          

 For particle transport the length scale is the particle
size and that is much smaller than the collector size
Choose viscosity!

In Fluid Mechanics inertia is a significant
“force” for most problems
In porous media filtration viscosity is more
important that inertia.                  Inertia

We will use viscosity as the repeating
parameter and get a different set of
dimensionless force ratios
Gravitational   Thermal
Viscous       Viscous
V
fu   2
l
Gravity                         fg = r g

velocities           forces
vpore                                             fg
(  p   w ) gd p
2
g =
vg =                               f
18

 g
vg            g =
g =                       V0
V0                  2
dp
Gravity only helps when
the streamline has a
(  p   w ) gd p
2
(  p   w ) gd p
2
_________ component.  g =
horizontal                                    g =
18V0                  V0

Use this definition
Diffusion (Brownian Motion)

kT             L2 
vpore                        D B             T 
vd 
D             3 d p         
dc

Diffusion velocity is              kB=1.38 x 10-23 J/°K
high when the particle             T = absolute temperature
diameter is ________.
small                dc is diameter of the collector
k BT
 Br   
3 d pV0 d c
London van der Waals

The London Group is a measure of the
attractive force
It is only effective at extremely short range
(less than 1 nm) and thus is NOT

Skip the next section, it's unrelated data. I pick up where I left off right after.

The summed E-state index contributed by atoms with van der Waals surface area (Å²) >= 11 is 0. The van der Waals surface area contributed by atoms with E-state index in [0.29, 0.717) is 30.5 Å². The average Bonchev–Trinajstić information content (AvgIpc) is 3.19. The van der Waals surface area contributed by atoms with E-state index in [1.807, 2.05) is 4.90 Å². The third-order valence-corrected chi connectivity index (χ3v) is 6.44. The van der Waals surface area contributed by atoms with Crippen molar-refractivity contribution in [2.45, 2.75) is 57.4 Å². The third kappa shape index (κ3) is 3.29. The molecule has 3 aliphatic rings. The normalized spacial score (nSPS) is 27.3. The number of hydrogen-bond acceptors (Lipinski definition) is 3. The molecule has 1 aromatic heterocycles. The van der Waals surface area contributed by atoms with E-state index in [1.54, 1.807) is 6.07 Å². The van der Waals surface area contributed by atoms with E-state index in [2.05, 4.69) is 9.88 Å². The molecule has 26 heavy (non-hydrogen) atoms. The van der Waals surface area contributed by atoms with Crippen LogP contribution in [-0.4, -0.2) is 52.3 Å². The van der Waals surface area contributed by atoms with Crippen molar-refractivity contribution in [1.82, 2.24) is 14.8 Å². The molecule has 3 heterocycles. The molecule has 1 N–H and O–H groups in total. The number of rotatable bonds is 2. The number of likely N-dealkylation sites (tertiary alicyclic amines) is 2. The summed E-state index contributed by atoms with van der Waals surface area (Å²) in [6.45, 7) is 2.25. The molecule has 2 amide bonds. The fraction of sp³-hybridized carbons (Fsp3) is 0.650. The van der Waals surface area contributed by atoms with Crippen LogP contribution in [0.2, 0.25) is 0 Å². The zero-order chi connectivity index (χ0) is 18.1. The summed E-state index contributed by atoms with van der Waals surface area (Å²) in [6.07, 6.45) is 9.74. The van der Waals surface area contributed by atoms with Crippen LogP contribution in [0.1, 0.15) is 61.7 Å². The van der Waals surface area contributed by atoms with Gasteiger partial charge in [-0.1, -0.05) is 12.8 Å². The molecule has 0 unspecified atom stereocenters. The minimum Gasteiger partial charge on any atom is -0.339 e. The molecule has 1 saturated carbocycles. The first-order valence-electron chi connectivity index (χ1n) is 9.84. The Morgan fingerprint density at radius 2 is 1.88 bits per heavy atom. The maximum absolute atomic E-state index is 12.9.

responsible for transport to the collector
H is the Hamaker’s constant
 H = 0.75 1020 J
4H        Van der Waals force
 Lo   =
9 d 2V0
p         Viscous force
repulsion/attraction?
Modelers have not succeeded in describing
filter performance when electrostatic
repulsion is significant
Models tend to predict no particle removal
if electrostatic repulsion is significant.
Electrostatic repulsion/attraction is only
effective at very short distances and thus is
involved in attachment, not transport
Geometric Parameters

What are the length scales that are related to
particle capture by a filter?
______________
Filter depth (z)
__________________________
Collector diameter (media size) (dc)
______________ p)
Particle diameter (d
Porosity (void volume/filter volume) (e)
Create dimensionless groups
Choose the repeating length ________
(dc)
dp              z                                 3 1  e   z 
R             z       Number of collectors!   .z             
2ln(10)  d.c
dc              dc                                             
Definition used in model
Write the functional relationship

pC*  f   R ,  z , e ,  g ,  Br 

doubles
If we double depth of filter what does pC* do? ___________
pC*   z f   R , e ,  g ,  Br 

How do we get more detail on this functional relationship?
Empirical measurements
Numerical models
Numerical Models

Trajectory analysis
A series of modeling attempts with
Began with a “single collector” model that
modeled London and electrostatic forces as
an attachment efficiency term (a)

pC*   z f   R ,  g ,  Br , e  a
Filtration Model
1

  e    1  e 
3
Porosity
2 1    e  
5
A.s e  
2  3  e   3  e   2  e 
5          6
Geometry
d.p
 
 .R d.p 
d.c

3  1  e   z 
 .z                   
2 ln( 10)  d.c 

k.b T
 
 .Br d.p 
3   d.p V.a d.c

Force ratios
2

d.p   .p   .w g  
 
 .g d.p 
18  V.a
Transport Equations
1               1              2

 Br dp  As  e   R dp
                                        
3          3               6              3
 Br dp
4                                                Brownian motion

                          
As  e   R dp
1                      1.425
 R dp                                                   Interception
21.5

 
 g dp  0.31  g dp                                   Gravity

                        